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JANET STREET-PORTER: Long queues at airports put UK travel industry to shame

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Airports would run so much better if they didn’t have to deal with that annoying thing called PASSENGERS.

It would be the same for trains elsewhere.

The scenes of mile-long queues at Birmingham Airport this week are putting the travel industry to shame. The 5.45 a.m. queue outside Manchester Airport. The chaos in Leeds that caused a woman to miss not one, but two flights as she patiently waited in line.

Thousands of flights have been canceled over the past month. Airports are understaffed. Intercity trains are always canceled without any warning.

Who is to blame?

The journey ceased to be joyous pleasure and became an experience designed to test our patience and physical strength to the limit. And we pay a lot to be mistreated.

These anxious people hanging around at dawn outside UK airports are valued customers who are treated appallingly – mugs who have paid millions of pounds for a service (a holiday flight) that is likely to be an experience quite unpleasant.

For nearly two years during the pandemic – as passengers plummeted to 1950s levels – transport bosses complained and complained of going bankrupt, begging for government bailouts.

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BIRMINGHAM: Huge queues formed outside Birmingham Airport as early as 5.45am on Tuesday

MANCHESTER: Queues also formed at Manchester Airport on Monday (pictured)

MANCHESTER: Queues also formed at Manchester Airport on Monday (pictured)

STANSTEAD: Travelers from Stanstead Airport in London took to Twitter to express their displeasure on Tuesday

STANSTEAD: Travelers from Stanstead Airport in London took to Twitter to express their displeasure on Tuesday

Then, when we were allowed to travel again, the confusing and convoluted restrictions imposed by the government (and to be fair, by popular destinations like Spain and Italy) didn’t exactly bring passengers back to the hurry.

The travel industry finally had its prayers answered last February when Boris decided to wave caution and declare self-isolation was no longer necessary and pre-flight testing for the most part countries ended in time for the Easter holidays.

Hungry for foreign travel, Britons have booked millions of flights, desperate to get away from horrific infighting in Whitehall, Partygate, Beergate, soaring energy and food prices and a plethora of lies and waffles from our elected leaders.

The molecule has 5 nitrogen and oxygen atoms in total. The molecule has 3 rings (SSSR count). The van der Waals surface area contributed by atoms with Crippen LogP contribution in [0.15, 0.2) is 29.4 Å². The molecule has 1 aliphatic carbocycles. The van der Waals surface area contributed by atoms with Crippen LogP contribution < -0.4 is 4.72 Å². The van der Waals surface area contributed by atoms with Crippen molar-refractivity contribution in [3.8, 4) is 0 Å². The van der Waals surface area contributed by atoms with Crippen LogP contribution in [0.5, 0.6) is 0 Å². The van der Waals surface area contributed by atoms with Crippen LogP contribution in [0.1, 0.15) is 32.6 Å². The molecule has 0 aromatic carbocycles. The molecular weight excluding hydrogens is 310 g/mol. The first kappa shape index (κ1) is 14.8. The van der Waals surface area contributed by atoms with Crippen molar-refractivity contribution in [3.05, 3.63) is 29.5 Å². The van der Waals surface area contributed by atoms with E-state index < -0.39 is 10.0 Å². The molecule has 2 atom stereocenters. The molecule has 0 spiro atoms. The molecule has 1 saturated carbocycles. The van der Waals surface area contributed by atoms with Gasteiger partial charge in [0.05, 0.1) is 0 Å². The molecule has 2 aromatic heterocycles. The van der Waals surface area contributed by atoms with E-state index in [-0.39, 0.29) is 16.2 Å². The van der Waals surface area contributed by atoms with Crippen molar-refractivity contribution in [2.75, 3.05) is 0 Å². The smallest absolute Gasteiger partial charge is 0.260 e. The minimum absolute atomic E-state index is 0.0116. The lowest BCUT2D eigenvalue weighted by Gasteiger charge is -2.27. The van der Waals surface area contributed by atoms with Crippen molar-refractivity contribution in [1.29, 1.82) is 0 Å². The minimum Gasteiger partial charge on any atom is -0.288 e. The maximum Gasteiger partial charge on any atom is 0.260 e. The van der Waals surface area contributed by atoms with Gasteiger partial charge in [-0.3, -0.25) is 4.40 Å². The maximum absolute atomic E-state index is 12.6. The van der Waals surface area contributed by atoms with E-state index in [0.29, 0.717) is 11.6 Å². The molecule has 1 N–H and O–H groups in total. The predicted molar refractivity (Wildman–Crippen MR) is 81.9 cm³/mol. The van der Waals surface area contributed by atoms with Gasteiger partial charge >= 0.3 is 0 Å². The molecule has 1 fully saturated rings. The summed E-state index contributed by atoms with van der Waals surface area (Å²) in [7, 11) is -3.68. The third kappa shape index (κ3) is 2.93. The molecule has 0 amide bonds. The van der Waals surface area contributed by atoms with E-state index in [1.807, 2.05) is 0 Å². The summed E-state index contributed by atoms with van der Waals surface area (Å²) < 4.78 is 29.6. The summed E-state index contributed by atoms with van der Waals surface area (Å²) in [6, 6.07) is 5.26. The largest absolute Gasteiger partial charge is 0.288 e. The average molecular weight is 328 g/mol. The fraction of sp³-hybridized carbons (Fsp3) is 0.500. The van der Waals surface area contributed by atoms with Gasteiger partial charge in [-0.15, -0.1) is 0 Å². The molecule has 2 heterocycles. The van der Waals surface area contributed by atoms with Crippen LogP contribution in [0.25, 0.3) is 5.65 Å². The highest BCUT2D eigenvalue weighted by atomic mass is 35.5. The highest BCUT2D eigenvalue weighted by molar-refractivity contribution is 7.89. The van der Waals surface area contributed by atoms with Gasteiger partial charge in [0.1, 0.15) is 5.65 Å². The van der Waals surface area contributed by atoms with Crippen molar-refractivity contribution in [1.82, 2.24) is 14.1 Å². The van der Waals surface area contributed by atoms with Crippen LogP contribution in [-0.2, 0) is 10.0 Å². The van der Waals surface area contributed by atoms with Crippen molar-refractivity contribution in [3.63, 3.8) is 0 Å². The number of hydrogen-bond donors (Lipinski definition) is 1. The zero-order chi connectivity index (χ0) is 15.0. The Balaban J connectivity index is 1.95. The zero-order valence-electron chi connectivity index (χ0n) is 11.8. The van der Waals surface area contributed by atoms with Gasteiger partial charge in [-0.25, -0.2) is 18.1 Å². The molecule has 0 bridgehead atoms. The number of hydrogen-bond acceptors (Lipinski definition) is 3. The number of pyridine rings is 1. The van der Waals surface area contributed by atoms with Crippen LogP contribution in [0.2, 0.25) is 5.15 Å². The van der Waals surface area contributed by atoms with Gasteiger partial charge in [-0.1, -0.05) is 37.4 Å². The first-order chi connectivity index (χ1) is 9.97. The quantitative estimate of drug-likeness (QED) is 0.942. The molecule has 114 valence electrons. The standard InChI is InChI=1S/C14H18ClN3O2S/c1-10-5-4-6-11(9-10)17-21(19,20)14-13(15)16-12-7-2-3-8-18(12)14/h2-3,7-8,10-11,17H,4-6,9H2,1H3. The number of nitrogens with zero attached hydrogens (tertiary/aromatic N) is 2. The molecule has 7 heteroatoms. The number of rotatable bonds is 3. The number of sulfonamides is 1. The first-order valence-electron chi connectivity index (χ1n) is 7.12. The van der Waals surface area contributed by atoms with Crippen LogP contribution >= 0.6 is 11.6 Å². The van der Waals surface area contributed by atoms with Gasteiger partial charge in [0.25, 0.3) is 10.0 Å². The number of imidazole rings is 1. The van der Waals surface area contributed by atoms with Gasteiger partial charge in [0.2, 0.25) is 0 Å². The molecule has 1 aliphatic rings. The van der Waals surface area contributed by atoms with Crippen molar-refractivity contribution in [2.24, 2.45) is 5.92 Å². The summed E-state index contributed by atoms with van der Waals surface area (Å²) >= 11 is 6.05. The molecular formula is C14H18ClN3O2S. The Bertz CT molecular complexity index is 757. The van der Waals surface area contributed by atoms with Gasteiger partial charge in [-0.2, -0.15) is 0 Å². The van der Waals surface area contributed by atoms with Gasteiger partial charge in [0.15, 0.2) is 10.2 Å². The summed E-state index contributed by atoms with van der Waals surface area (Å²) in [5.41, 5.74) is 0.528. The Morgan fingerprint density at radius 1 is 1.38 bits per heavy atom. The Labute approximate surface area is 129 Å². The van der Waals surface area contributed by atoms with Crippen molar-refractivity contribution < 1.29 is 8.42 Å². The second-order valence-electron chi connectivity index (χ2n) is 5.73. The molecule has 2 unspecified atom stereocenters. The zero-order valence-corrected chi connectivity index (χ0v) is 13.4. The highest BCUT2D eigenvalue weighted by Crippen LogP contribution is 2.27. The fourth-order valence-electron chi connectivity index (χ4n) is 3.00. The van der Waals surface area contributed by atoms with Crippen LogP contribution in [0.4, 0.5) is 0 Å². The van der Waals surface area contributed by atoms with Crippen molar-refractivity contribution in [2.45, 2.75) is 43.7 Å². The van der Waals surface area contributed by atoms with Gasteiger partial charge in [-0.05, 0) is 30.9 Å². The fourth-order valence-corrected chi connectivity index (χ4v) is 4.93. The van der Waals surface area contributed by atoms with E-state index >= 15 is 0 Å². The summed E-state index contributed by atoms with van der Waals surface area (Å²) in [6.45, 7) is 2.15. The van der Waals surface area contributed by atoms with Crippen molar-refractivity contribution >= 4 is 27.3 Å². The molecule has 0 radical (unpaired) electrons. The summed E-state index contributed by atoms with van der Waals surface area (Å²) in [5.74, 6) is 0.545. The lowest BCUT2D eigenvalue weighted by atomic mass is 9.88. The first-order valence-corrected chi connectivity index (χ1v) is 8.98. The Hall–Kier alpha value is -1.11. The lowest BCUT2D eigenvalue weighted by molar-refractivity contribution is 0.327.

A few days of mindlessly lounging on a lounge chair was what we needed.

And then…

Airport bosses seemed surprised that hundreds of thousands of passengers were using their facilities. Yes, people who would need to check in and go through security.

Flights should be operated by pilots and manned.

Baggage should be loaded and unloaded within acceptable time frames.

Easter is always busy, so it was no surprise that UK airports were bustling with activity for the first time in two years.

Unfortunately, they did not take up the challenge.

More Janet Street-Porter For Mailonline…

During Covid, airlines laid off thousands of highly skilled and expert employees who had passed security screening procedures and security protocols – from pilots to cabin crew.

Airports got rid of baggage handlers and a large number of operations employees who had been screened and had passed all the necessary safeguards.

Now there was a desperate scramble to recruit them again.

Many rank-and-file workers didn’t want to know because they’d found another job or didn’t feel like getting up at 3am for meager pay of less than £11 an hour.

The result?

The current mess. Queues that put our travel industry to shame. Passengers are treated less well than cattle.

Over Easter, British Airways and Ryanair canceled more than 1,000 flights, citing staff shortages as well as covid.

The day before my flight to Australia, Heathrow was in chaos as hundreds of flights were canceled without notice and families flocked to every hotel in the area.

There were similar scenes in Manchester, Birmingham and Leeds, 30 hours delay for take-offs, 2 hours waiting at passport control.